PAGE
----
Graduate and professional schools

The university first offered graduate degrees, in the form of a Master of Arts (MA), in the 1854–1855 academic year. The program expanded to include Master of Laws (LL.M.) and Master of Civil Engineering in its early stages of growth, before a formal graduate school education was developed with a thesis not required to receive the degrees. This changed in 1924 with formal requirements developed for graduate degrees, including offering Doctorate (Ph.D.) degrees. Today each of the five colleges offer graduate education. Most of the departments from the College of Arts and Letters offer Ph.D. programs, while a professional Master of Divinity (M.Div.) program also exists. All of the departments in the College of Science offer Ph.D. programs, except for the Department of Pre-Professional Studies. The School of Architecture offers a Master of Architecture, while each of the departments of the College of Engineering offer Ph.D. programs. The College of Business offers multiple professional programs including MBA and Master of Science in Accountancy programs. It also operates facilities in Chicagomarker and Cincinnatimarker for its executive MBA program. Additionally, the Alliance for Catholic Education program offers a Master of Education program where students study at the university during the summer and teach in Catholic elementary schools, middle schools, and high schools across the Southern United States for two school years.

In addition to the programs offered by each of the colleges, the Notre Dame Law Schoolmarker offers a professional program for students. Established in 1869, Notre Dame was the first Catholic university in the United States to have a law program. Today the program has consistently ranked among the top law schools in the nation according to US News and World Report. The Law School grants the professional Juris Doctor degree as well as the graduate LL.M. and Doctor of Juridical Science degrees. Currently, the law school is experiencing an expansion that will double the size of its learning space and is expected to be in operation for the Spring 2009 semester. It is the only accredited American law school to offer a full year of study abroad in Londonmarker.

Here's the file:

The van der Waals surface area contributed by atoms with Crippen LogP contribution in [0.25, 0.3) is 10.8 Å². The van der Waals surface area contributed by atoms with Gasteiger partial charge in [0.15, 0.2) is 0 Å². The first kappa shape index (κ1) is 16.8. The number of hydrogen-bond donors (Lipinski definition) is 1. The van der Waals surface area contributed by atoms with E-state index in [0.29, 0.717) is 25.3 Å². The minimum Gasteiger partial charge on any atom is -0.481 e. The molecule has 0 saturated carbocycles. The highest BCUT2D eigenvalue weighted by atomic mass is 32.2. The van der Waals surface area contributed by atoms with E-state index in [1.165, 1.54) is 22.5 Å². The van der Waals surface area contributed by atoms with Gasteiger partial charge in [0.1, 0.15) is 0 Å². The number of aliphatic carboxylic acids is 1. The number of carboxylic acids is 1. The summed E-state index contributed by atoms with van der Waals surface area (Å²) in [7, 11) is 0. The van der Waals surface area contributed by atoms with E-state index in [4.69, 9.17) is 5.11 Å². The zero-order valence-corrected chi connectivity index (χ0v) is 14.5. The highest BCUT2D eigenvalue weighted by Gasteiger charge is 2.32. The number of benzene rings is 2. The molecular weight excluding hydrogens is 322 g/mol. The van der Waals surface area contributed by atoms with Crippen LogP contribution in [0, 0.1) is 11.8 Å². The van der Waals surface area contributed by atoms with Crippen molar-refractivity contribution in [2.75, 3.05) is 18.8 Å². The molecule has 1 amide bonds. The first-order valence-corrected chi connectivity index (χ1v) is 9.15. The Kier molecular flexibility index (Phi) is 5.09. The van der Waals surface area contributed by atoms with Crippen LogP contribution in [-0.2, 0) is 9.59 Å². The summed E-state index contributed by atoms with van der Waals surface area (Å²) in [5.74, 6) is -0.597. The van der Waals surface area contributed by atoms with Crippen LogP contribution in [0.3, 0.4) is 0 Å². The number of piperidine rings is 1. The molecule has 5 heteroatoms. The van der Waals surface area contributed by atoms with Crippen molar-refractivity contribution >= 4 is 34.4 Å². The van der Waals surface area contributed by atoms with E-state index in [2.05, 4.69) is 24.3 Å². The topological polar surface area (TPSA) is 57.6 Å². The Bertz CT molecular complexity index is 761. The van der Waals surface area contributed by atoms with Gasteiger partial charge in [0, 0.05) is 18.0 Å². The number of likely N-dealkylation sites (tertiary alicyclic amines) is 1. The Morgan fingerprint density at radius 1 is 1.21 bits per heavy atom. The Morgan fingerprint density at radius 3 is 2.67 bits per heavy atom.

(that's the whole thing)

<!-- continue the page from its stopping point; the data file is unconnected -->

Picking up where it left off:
The Joan B. Kroc Institute for International Peace Studies at the University of Notre Dame is dedicated to research, education and outreach on the causes of violent conflict and the conditions for sustainable peace. It offers Ph.D., Master's, and undergraduate degrees in peace studies. It was founded in 1986 through the donations of Joan B. Kroc, the widow of McDonald's owner Ray Kroc. The institute was inspired by the vision of Rev. Theodore M. Hesburgh CSC, President Emeritus of the University of Notre Dame. The institute has contributed to international policy discussions about peace building practices.

Libraries

The library system of the university is divided between the main library and each of the colleges and schools. The main building is the fourteen-story Theodore M. Hesburgh Library, completed in 1963, which is the third building to house the main collection of books. The front of the library is adorned with the Word of Life mural. This mural is popularly known as "Touchdown Jesus" because of its proximity to Notre Dame Stadiummarker and Jesus' arms appearing to make the signal for a touchdown. The library system also includes branch libraries for Architecture, Chemistry & Physics, Engineering, Law, the Life Sciences, and Mathematics as well as information centers in the Mendoza College of Business and the Kellogg/Kroc Institute for Peace Studies, and a slide library in O'Shaughnessy Hall. The library system holds over three-million volumes and is one of the top–100 largest libraries in the country.

Rankings



In 2009-2010, Notre Dame ranked 20th overall among "national universities" in the United States in U.S. News & World Report's best colleges. U.S. News and World Report also lists Notre Dame Law School as 22nd overall, and the Gourman Report, which is published by The Princeton Review, ranks the Law School at 18th. BusinessWeek ranks Mendoza College of Business undergraduate school as 2nd overall. It ranks the MBA program as 20th overall. Additionally, The Washington Monthly ranked the university 13th nationally in its 2006 edition. BusinessWeek also ranked the undergraduate business program as 2nd nationally. The Philosophical Gourmet Report ranked Notre Dame's graduate philosophy program as 13th nationally, while ARCHITECT Magazine, ranked the undergraduate architecture program as 12th nationally. Additionally, the study abroad program ranks sixth in highest participation percentage in the nation, with 57.6% of students choosing to study abroad in 17 countries. According to payscale.com, undergraduate alumni of University of Notre Dame have a mid-career median salary $121,000, making it the 8th highest among colleges and universities in the United States. The median starting salary of $55,300 ranked 41st in the same peer group.